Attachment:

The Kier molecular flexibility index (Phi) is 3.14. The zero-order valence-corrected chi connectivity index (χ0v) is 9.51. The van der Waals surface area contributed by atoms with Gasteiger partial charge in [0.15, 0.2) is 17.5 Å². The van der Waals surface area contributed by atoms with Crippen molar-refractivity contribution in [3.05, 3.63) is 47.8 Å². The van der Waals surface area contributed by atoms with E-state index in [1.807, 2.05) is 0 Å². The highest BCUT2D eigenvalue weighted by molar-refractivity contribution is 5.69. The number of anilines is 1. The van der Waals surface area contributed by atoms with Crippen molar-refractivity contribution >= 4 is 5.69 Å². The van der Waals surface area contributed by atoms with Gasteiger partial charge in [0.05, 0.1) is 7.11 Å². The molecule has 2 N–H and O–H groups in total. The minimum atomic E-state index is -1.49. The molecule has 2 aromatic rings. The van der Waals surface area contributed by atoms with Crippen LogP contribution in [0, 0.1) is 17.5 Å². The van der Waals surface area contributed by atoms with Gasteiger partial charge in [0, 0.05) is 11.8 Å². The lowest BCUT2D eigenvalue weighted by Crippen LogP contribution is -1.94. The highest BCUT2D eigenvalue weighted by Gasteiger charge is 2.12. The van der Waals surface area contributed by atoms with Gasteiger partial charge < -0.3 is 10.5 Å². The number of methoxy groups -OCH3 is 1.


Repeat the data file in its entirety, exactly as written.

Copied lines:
The Kier molecular flexibility index (Phi) is 3.14. The zero-order valence-corrected chi connectivity index (χ0v) is 9.51. The van der Waals surface area contributed by atoms with Gasteiger partial charge in [0.15, 0.2) is 17.5 Å². The van der Waals surface area contributed by atoms with Crippen molar-refractivity contribution in [3.05, 3.63) is 47.8 Å². The van der Waals surface area contributed by atoms with E-state index in [1.807, 2.05) is 0 Å². The highest BCUT2D eigenvalue weighted by molar-refractivity contribution is 5.69. The number of anilines is 1. The van der Waals surface area contributed by atoms with Crippen molar-refractivity contribution >= 4 is 5.69 Å². The van der Waals surface area contributed by atoms with Gasteiger partial charge in [0.05, 0.1) is 7.11 Å². The molecule has 2 N–H and O–H groups in total. The minimum atomic E-state index is -1.49. The molecule has 2 aromatic rings. The van der Waals surface area contributed by atoms with Crippen LogP contribution in [0, 0.1) is 17.5 Å². The van der Waals surface area contributed by atoms with Gasteiger partial charge in [0, 0.05) is 11.8 Å². The lowest BCUT2D eigenvalue weighted by Crippen LogP contribution is -1.94. The highest BCUT2D eigenvalue weighted by Gasteiger charge is 2.12. The van der Waals surface area contributed by atoms with Gasteiger partial charge < -0.3 is 10.5 Å². The number of methoxy groups -OCH3 is 1.